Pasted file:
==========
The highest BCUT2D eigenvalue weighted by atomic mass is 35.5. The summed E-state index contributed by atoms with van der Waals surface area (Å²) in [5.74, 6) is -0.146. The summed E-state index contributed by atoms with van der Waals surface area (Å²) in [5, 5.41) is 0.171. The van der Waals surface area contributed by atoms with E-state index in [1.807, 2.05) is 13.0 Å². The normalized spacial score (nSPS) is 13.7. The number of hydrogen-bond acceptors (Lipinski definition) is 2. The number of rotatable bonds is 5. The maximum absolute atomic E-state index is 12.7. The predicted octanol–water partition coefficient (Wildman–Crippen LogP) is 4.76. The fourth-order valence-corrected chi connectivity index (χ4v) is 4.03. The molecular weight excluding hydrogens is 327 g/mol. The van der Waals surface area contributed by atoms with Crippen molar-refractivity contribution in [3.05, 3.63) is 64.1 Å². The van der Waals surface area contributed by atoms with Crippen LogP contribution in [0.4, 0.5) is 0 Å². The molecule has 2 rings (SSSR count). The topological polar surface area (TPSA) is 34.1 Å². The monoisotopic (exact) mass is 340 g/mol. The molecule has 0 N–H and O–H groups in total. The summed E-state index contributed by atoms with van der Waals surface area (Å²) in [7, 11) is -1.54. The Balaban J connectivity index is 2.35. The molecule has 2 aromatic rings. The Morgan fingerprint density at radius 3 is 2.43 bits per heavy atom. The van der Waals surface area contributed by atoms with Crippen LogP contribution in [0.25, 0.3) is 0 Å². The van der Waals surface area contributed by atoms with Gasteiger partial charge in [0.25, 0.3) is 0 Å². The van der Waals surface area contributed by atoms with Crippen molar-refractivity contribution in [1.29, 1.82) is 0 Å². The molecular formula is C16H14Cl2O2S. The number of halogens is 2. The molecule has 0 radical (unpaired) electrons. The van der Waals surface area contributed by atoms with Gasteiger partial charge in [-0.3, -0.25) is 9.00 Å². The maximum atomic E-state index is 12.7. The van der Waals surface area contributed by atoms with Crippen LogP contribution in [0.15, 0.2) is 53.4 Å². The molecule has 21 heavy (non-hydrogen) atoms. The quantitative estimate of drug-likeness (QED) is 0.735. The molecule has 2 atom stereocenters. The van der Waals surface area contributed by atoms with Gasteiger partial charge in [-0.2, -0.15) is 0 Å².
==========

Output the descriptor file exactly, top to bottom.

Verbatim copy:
The highest BCUT2D eigenvalue weighted by atomic mass is 35.5. The summed E-state index contributed by atoms with van der Waals surface area (Å²) in [5.74, 6) is -0.146. The summed E-state index contributed by atoms with van der Waals surface area (Å²) in [5, 5.41) is 0.171. The van der Waals surface area contributed by atoms with E-state index in [1.807, 2.05) is 13.0 Å². The normalized spacial score (nSPS) is 13.7. The number of hydrogen-bond acceptors (Lipinski definition) is 2. The number of rotatable bonds is 5. The maximum absolute atomic E-state index is 12.7. The predicted octanol–water partition coefficient (Wildman–Crippen LogP) is 4.76. The fourth-order valence-corrected chi connectivity index (χ4v) is 4.03. The molecular weight excluding hydrogens is 327 g/mol. The van der Waals surface area contributed by atoms with Crippen molar-refractivity contribution in [3.05, 3.63) is 64.1 Å². The van der Waals surface area contributed by atoms with Crippen LogP contribution in [0.4, 0.5) is 0 Å². The molecule has 2 rings (SSSR count). The topological polar surface area (TPSA) is 34.1 Å². The monoisotopic (exact) mass is 340 g/mol. The molecule has 0 N–H and O–H groups in total. The summed E-state index contributed by atoms with van der Waals surface area (Å²) in [7, 11) is -1.54. The Balaban J connectivity index is 2.35. The molecule has 2 aromatic rings. The Morgan fingerprint density at radius 3 is 2.43 bits per heavy atom. The van der Waals surface area contributed by atoms with Crippen LogP contribution in [0.25, 0.3) is 0 Å². The van der Waals surface area contributed by atoms with Gasteiger partial charge in [0.25, 0.3) is 0 Å². The van der Waals surface area contributed by atoms with Crippen molar-refractivity contribution in [1.29, 1.82) is 0 Å². The molecular formula is C16H14Cl2O2S. The number of halogens is 2. The molecule has 0 radical (unpaired) electrons. The van der Waals surface area contributed by atoms with Gasteiger partial charge in [-0.3, -0.25) is 9.00 Å². The maximum atomic E-state index is 12.7. The van der Waals surface area contributed by atoms with Crippen LogP contribution in [0.15, 0.2) is 53.4 Å². The molecule has 21 heavy (non-hydrogen) atoms. The quantitative estimate of drug-likeness (QED) is 0.735. The molecule has 2 atom stereocenters. The van der Waals surface area contributed by atoms with Gasteiger partial charge in [-0.2, -0.15) is 0 Å².